Laura Schaffer (Program of Liberal Studies)

I can't help being concerned about the potential removal of theology requirements from the Core Curriculum.  My ND theology requirements, one of which I took through PLS and the other through the department itself, are honestly among the most valuable courses of my college experience.

It would not be an exaggeration to say that Professor Mongrain's Christian Theological Tradition changed my life, for it influenced my perspective on the world and its relationship to God.  It helped me to understand my faith as a love affair rather than a series of imposed (albeit correctly imposed) tenets, and it allowed me to appreciate the personal, intellectual and richly beautiful Faith in its paradoxical mystery.

Professor Johnson's Liturgical Theology class then built on this foundation by shedding new light on the Liturgical Year as a cycle through which we seek to express and pursue the mystical relationship between God and man, celebrating it in its past and future by a kind of incarnation in the liturgical present.  As a Catholic who had attended Mass my whole life, I came to realize, through this class, the beautiful complexity and the living fulness of the Faith in its concrete manifestations.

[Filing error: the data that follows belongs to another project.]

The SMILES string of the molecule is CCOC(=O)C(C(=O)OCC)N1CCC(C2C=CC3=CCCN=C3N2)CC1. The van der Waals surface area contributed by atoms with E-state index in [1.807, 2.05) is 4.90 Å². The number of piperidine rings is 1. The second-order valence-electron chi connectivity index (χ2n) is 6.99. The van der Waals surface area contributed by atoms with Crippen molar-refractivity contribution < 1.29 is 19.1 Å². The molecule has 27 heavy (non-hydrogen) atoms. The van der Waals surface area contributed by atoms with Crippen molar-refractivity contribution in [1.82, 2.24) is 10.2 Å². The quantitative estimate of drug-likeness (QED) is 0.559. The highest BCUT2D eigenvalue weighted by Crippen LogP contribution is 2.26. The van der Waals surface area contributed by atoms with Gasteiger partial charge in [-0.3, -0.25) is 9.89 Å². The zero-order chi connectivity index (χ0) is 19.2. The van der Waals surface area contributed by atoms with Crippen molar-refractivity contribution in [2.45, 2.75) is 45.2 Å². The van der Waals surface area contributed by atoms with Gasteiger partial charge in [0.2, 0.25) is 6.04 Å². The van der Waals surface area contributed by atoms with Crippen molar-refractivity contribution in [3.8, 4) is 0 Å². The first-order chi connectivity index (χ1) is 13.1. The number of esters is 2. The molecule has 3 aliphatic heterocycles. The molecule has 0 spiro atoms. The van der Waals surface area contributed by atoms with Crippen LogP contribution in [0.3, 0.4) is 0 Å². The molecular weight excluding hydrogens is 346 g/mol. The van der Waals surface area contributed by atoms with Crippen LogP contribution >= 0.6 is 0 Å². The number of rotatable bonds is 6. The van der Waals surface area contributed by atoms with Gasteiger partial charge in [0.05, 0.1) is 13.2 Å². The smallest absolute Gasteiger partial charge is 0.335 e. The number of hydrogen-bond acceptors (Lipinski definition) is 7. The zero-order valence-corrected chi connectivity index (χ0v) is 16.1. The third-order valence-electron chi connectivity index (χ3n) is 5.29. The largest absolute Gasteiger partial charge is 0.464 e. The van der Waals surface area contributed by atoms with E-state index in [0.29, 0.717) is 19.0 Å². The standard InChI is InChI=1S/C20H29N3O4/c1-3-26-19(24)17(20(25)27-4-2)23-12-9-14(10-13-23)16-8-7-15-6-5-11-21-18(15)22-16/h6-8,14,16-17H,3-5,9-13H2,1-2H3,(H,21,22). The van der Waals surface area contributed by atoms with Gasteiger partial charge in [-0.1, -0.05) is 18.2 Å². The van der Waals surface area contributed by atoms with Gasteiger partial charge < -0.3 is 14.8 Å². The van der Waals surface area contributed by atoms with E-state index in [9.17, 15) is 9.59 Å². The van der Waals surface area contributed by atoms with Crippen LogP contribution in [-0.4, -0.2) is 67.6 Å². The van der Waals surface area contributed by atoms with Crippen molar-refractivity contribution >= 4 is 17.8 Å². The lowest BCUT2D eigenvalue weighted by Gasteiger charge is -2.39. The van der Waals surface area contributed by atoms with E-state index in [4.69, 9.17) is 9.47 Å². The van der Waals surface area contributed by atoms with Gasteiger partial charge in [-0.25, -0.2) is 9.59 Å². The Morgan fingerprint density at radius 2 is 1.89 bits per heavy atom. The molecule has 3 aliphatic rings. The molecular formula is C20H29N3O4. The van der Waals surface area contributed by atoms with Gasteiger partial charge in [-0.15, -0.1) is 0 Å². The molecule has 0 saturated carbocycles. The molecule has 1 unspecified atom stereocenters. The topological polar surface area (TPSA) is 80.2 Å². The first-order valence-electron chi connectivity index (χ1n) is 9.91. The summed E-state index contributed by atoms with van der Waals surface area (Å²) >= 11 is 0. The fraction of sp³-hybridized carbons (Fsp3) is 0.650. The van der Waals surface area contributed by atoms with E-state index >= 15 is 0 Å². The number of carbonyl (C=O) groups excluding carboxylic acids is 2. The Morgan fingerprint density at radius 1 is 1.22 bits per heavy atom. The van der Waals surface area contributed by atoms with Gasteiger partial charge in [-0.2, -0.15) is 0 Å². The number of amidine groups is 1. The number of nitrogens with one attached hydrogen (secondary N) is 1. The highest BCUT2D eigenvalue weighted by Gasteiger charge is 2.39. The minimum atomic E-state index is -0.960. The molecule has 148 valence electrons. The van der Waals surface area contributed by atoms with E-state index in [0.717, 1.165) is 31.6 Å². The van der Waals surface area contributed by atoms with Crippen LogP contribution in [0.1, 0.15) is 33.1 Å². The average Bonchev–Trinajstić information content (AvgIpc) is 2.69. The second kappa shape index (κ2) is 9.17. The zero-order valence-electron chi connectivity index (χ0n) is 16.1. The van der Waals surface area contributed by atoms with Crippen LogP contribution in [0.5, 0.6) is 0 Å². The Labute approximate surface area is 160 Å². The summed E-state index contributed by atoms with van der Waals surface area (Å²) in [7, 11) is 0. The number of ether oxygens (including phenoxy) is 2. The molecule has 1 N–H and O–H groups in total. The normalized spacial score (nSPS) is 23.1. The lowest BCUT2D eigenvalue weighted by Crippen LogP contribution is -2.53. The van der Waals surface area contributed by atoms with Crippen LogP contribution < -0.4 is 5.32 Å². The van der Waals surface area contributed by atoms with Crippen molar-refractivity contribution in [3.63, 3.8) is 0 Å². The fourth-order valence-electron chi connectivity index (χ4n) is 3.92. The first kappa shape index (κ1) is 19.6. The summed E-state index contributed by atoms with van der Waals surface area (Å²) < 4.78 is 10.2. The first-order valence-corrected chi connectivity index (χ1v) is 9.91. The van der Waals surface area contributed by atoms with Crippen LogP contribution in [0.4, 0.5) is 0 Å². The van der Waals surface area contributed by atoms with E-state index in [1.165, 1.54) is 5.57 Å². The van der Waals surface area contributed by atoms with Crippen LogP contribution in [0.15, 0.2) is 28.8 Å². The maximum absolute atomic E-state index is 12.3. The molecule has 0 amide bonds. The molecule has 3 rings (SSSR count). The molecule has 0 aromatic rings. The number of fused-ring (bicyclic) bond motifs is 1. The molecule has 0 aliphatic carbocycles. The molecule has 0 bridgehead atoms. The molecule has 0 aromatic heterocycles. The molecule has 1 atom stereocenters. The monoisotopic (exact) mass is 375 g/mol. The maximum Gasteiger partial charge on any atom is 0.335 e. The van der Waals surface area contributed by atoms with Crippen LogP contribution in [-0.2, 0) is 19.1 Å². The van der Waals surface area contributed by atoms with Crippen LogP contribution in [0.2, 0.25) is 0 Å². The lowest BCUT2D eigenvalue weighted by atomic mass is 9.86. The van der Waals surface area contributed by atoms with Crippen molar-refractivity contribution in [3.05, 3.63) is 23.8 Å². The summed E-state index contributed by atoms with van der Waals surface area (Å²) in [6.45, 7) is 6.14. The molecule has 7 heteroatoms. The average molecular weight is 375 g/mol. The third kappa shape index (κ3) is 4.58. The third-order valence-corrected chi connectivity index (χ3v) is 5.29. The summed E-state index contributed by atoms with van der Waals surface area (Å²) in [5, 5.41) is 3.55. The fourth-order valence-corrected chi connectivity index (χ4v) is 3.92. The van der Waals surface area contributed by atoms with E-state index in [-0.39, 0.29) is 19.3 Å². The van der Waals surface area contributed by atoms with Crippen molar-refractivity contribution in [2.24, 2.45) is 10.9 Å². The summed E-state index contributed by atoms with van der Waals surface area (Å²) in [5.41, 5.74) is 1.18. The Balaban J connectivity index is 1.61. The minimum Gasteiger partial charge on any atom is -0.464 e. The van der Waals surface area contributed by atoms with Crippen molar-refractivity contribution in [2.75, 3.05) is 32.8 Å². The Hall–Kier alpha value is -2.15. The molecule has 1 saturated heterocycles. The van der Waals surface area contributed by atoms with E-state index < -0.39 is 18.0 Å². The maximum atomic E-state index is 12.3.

The value of ND's required theology courses cannot be overstated.  Had it not been for these requirements, I might easily have missed out on courses which deeply informed my understanding of what it means to be a human being truly alive in the world.

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